Do you feel like spending Memorial Day 2019 in the town where it began? Good luck with that. Twenty-five municipalities claim to be the holiday’s birthplace. It’s a murky field of study. Historians innocently blunder into the controversy the same way mastodons once wandered into the La Brea Tar Pits — and with similar results.
Let’s start with what we know for sure. Back in 1868, Gen. John “Black Jack” Logan was commander in chief of the Grand Army of the Republic. It was an organization of Union Civil War veterans, much like today’s American Legion and Veterans of Foreign Wars. He urged that May 30 be observed as Decoration Day, a time to place flowers on the graves of Northern war dead. It’s believed the 30th was selected because flowers would be blooming all around the country then.
A large ceremony was held that first Decoration Day at Arlington National Cemetery in Virginia, where future President James Garfield spoke for an hour and a half. Ulysses S. Grant, who would become president himself 10 months later, and much of the Union Army’s top brass were also there. It was the first of Arlington’s annual May observances honoring he fallen, a tradition that continues to this day.
But go back beyond 1868 and things get very hazy, very fast. Claims of which town commenced the custom are frequent and intense.
There’s Columbus, Miss., where on April 25, 1866, ladies laid flowers on the graves of Confederate soldiers killed in the nearby bloody Battle of Shiloh. Farther east, Columbus and Macon, Ga., each say they got the ball rolling with observances there. A cemetery in Carbondale, Ill., Logan’s wartime home, contains a stone saying the first Memorial Day observance was held there on April 29, 1866. Charleston, S.C., Richmond, Va., Boalsburg, Pa., and many other localities all claimed the honor is theirs.
In 1966, Congress waded into the dispute by declaring Waterloo, N.Y., to be the holiday’s official birthplace. Why Waterloo? It seems a special day of observance was held there on May 6, 1866. Stores were closed, flags were flown at half-staff, and, of course, graves were decorated with flowers. That, Waterloo’s supporters argue, shows it was an organized townwide event. Incidents in other places, they say, were just ad hoc groups of women taking flowers to the local cemetery. Waterloo’s observance had all the hallmarks of a true holiday, and Congress eventually agreed.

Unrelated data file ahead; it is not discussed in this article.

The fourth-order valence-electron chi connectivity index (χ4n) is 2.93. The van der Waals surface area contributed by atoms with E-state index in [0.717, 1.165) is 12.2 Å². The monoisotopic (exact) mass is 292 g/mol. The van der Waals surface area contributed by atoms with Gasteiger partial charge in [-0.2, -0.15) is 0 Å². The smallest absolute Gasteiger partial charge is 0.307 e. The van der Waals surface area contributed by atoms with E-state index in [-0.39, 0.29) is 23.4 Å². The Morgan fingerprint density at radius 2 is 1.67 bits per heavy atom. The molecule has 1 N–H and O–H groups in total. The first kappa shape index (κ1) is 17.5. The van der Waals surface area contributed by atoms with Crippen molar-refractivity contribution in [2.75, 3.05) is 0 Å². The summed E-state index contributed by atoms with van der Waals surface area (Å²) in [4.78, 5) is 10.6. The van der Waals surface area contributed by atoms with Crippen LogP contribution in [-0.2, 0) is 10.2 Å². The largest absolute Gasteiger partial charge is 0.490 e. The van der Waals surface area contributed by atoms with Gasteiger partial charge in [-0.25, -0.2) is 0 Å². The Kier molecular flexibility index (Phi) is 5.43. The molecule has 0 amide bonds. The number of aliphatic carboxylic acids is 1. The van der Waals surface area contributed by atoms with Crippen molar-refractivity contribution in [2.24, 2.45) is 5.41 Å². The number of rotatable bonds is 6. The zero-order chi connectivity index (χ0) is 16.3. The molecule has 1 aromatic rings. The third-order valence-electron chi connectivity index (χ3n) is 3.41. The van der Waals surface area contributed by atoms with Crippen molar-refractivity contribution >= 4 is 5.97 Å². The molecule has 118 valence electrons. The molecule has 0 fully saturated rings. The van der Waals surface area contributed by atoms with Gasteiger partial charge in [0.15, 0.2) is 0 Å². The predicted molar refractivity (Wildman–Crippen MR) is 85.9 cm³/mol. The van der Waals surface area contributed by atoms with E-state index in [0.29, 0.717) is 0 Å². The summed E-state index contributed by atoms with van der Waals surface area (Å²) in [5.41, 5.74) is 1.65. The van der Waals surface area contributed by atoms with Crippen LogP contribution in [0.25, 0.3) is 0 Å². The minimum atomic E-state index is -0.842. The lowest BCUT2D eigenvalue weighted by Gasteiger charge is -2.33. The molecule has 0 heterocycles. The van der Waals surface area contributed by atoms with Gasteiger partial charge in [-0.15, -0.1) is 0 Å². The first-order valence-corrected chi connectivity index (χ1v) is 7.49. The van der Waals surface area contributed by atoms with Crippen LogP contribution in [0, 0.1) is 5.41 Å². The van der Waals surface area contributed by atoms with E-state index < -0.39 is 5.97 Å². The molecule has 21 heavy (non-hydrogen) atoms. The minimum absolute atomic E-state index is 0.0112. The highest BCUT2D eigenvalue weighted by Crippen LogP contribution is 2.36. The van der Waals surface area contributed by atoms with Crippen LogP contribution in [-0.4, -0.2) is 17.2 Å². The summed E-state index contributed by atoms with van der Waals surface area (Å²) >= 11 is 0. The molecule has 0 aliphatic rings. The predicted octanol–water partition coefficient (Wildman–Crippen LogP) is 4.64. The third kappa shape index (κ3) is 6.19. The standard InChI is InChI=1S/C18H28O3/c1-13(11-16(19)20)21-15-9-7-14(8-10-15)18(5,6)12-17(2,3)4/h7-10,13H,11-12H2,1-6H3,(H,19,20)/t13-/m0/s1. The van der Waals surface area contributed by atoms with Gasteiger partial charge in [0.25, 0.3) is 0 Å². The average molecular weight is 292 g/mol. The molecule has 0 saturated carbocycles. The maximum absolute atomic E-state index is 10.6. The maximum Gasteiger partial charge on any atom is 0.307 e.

But that didn’t stop the spatting.
In the 53 years since the official designation was bestowed, adherents of other towns’ claim to the title keep arguing for a transfer. They’ll likely still be arguing about it 53 years from now, too. There’s even a separate debate over which town hosts the nation’s oldest continuously running Memorial Day parade. Doylestown, Pa., has a parade that’s been held each year since 1868. But the parade in Rochester, Wis., started in 1867.
It’s worth noting that in spring 1917, just as America was entering World War I, the holiday’s focus began shifting from decorating just Civil War graves to honoring everyone who fell in all American wars.
After World War II, the name began changing from the quaint Decoration Day to Memorial Day. In 1968, Congress passed the Uniform Monday Holiday Act, both cementing the name Memorial Day and moving its observance to the last Monday in May.
One important parting note: At the conclusion of Arlington National Cemetery’s first ceremony in 1868, children from the Soldiers’ and Sailors’ Orphans' Home walked among the rows of tombstones, singing hymns as they strewed flowers on all graves, both Union and Confederate. The very children who had lived through the war and lost their fathers in its carnage paid tribute to their parents’ adversaries.
In 2019’s highly divisive climate, where revisionist extremists gleefully erase anyone or anything they dislike or disapprove of from our past, it would be well to revisit 1868’s example so that once more “a little child shall lead them.”
J. Mark Powell (@JMarkPowell) is a contributor to the Washington Examiner's Beltway Confidential blog. He is a former broadcast journalist and government communicator. His weekly offbeat look at our forgotten past, "Holy Cow! History," can be read at jmarkpowell.com.